New! Video available (you can skip at 20 minutes to see the demo).
What is Aerith?
Aerith is a demo we (Richard Bair, Joshua Marinacci, Chet Haase, Chris Campbell and I) wrote at Sun Microsystems for JavaOne. The featured application is a trip report editor and Flickr account viewer. Aerith uses Flickr, Yahoo! and Google Maps web services to let the users draw a trip on a map and attach pictures to it. The application can also generate an applet that shows either a 3D slideshow of your photos or an “Indiana Jones”-like full screen animation (you can see the trip being drawn on top of the map).
So, is this a real application?
Mostly. Due to time constrains (the first working, full featured version of the demo had to be written in less than a week) Aerith is not fully functional. We had to cut some corners to get it done in time for JavaOne. For instance, the screen that displays the list of albums from your Flickr account shows only up to 9 albums because we did not have a scrollbar UI ready yet. Nevertheless, Aerith does fetch all its data from live web services.
You mean you have more than screenshots?
Yes! Aerith UI contains a lot of animations and effects, including full screen animation, OpenGL/3D rendering and so forth. Several people were concerned that the screenshots are more or less “fake”. They're not. You can ask the several thousand people who saw Aerith live at JavaOne :-)
Can I try Aerith?
Aerith source code will be released on aerith.dev.java.net at some point in the future. There are some legal issues to figure out first. As of today, you cannot run Aerith on your computer but we will soon show videos of the application running on both the project site and our blogs.
Can I get Aerith look and feel?
Unfortunately, Aerith does not provide a real look and feel. Although a couple of widgets rely on UI delegates, the bulk of the UI has been written by subclassing existing Swing components. Besides, Aerith use a very small subset of Swing widgets collection: buttons, labels, lists, sliders and scrollbars. Some widgets, like textfields and tooltips, present in the demo are still using Swing's default look and feel due to time constraints.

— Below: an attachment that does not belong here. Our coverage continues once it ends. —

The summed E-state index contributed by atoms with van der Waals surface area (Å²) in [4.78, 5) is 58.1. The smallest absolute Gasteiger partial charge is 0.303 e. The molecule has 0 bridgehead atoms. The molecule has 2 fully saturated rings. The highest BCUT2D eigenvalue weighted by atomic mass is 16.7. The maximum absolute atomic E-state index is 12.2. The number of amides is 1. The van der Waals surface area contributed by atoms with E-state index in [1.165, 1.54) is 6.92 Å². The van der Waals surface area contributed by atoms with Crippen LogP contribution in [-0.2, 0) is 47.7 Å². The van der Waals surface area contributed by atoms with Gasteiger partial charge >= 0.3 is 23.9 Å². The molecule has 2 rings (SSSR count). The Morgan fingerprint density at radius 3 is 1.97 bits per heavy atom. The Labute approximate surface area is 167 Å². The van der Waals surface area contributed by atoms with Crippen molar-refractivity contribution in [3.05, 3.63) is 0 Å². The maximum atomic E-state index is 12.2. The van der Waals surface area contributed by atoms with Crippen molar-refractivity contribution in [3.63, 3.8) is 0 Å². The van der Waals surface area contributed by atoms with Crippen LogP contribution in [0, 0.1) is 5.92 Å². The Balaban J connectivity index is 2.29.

What platforms does Aerith run on?
Aerith was developped on Windows with various nightly builds of Mustang (future Java SE 6 pending JCP approval) but it has been successfully tested on Mac OS X/Intel with Mustang b77 and b82. The Mac OS X version has also been showcased at JavaOne during a BOF. Aerith requires a nightly build of Mustang as well as a nightly build of JOGL. As such, Aerith should run on Linux and Solaris as well but no test has been conducted yet.
What about J2SE 5.0 (“Tiger”)?
We started porting Aerith to J2SE 5.0 twice during the development but we had to drop the idea because, once again, of highly demanding time constraints. Fortunately, Aerith does not rely on major new features of Mustang but mostly on small additions to the API that made development easier for us. A port to Tiger by the community should not require much work. Please note that using Aerith on Tiger would forbid the use of the new Java2D/OpenGL bridge that yields to improved performance on low-end machines when mixing Swing and OpenGL rendering in a lightweight component.
What libraries does Aerith rely on?
Aerith was made possible thanks to a few libraries: SwingX, TimingFramework, Fuse, JOGL, GroupLayout, JLayer and flickrj. Those libraries are open source and all available. Sun Microsystems contributed 4 of them.
What did you use to build Aerith?
Aerith was built using NetBeans 5.0 (and its fantastic GUI builder). I personnally used both NetBeans and IntelliJ IDEA 5. As such, Aerith soruce code will be provided with both NetBeans and IntelliJ IDEA project files.
Is Aerith as cool as it looks?
Better! Check out those links: James Gosling, Tim O'Reilly, Chris Adamson, Scott Delap, John Munsch, Planet AMD 64, Digg (digg us!), Programmazione.it, Vincent Brabant, Matt Raible, … Thank you folks!